Mathew Curran has spent years exploring the potential in stencil art. An art form that offers technical possibilities of traditional printmaking and also represents a form of urban art, each stencil requires hours of cutting with an unforgiving X-acto blade. His current stencil work negotiates the intersections of natural and urban life. For him, nature is “a background character in every one of our interactions,” regardless of one’s location in the world. To communicate this duality, he has started turning to representations of white-tailed deer and ravens. While the choice of animals as his subject matter may seem to suggest an essential, potentially simpler, state of being, he uses jagged strokes to remind the viewer that the frenzy of urban life is echoed in the chaos of nature. Ravens have a long-standing connotation of death, and he utilizes studies of hunted, dead deer in his compositions. For him, these animals are metaphorical stand-ins for the complexities of survival across habitats and species. In this exhibition, he evolved from his traditional black-and-white palette, and he introduces the color of North Carolina red clay in his works to make specific reference to one of the current background characters of his home and environment.

Olek has spent the past decade in America “aggressively re-weaving the world as she sees fit.” She describes her own compulsion best when she writes, “A loop after loop. Hour after hour my madness becomes crochet.” Whether she uses wool or balloons, few things are safe from her intervention, be it covering the Wall Street Bull or entrapping a shopping cart in crochet. Olek is an artist for whom the entire world is her inspiration and installation. Past pieces include reclaiming entire rooms with crochet, filling a gallery with balloon sculptures, and creating full body suits before sending their wearers into the streets. Drawing from anything between intangible text messages and found everyday objects, she absorbs all into her process and allows them to reemerge covered in her multi-looped, hyper-colored, crocheted visions.


 302 South West Street  Raleigh, NC 27603 • (919) 834-5044
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Derek Dipietro Re-Imagines C215

College student Derek Dipietro fell for some stencils by French Street Artist C215 on his recent trip to Amsterdam. The stenciled images are most likely of people who live in the area, as C215 likes to photograph neighborhoods’ residents, frequently the marginalized among them.  The artist considers his stencils to be a gift to the community, and a way for a locality to retain its individual character. Dipietro was so impressed by what he found that he began to play with and alter his photos using image software called Aperture, and in the process began to create new interpretations.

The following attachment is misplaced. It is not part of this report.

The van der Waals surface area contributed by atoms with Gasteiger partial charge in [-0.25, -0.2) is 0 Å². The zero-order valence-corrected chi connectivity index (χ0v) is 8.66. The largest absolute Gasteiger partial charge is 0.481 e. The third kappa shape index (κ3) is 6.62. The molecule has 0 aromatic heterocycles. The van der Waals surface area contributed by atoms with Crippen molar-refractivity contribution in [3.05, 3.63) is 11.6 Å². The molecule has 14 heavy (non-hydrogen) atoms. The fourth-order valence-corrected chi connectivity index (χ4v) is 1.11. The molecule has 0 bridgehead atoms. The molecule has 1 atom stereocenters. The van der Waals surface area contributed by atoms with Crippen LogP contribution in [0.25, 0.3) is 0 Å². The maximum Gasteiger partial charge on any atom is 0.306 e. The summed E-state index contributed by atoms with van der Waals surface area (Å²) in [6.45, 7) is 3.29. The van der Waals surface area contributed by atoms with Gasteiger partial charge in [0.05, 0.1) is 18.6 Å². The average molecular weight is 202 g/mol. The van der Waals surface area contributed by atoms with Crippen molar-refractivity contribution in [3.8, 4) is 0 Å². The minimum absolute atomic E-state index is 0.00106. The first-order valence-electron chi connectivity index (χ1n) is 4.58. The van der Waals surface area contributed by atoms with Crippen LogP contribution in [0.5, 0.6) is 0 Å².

brooklyn-street-art-c215-derek-Dipietro-amsterdam-3-webDerek’s orginal photo of some stencils by Street Artist C215. Below are two re-interpretations of the boy stencil he made using Aperture. (photo © Derek Dipietro)

From working with C215 to create his most recent monograph, we know that the artist encourages photographers to interpret his work in any way they wish, so he no doubt would be pleased to see this youth from North Carolina State University learning how to tweak photos of his work.  Since we like to celebrate the creative spirit, we’re excited anytime somebody wants to share his or her creations too.

brooklyn-street-art-c215-derek-Dipietro-amsterdam-1-web

C215 (photo © Derek Dipietro)

It’s also part of technological and cultural literacy for us all to understand the new tools that are employed to alter imagery throughout the world today, and to appreciate and respect the power that we all wield with creative mouse clicking. Similarly, we have to consider our responsibility to attribute authorship and how to protect it, and when. In the wrong hands, an artist’s work can be abused or appropriated for profit, which is where the grey areas get defined.

Keep up your studies Derek and thanks for sharing your work and your interpretations of the work of C215.

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C215 (photo © Derek Dipietro)

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Dipietro’s original photo above and his re-interpretation of the image below.  (photo © Derek Dipietro)

brooklyn-street-art-c215-derek-Dipietro-amsterdam-4-web

C215 (photo © Derek Dipietro)

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Derek also sent this photo of a house he took in Santa Cruz, CA. By using the same process he used for the C215 images, the house is quickly transformed. © Derek Dipietro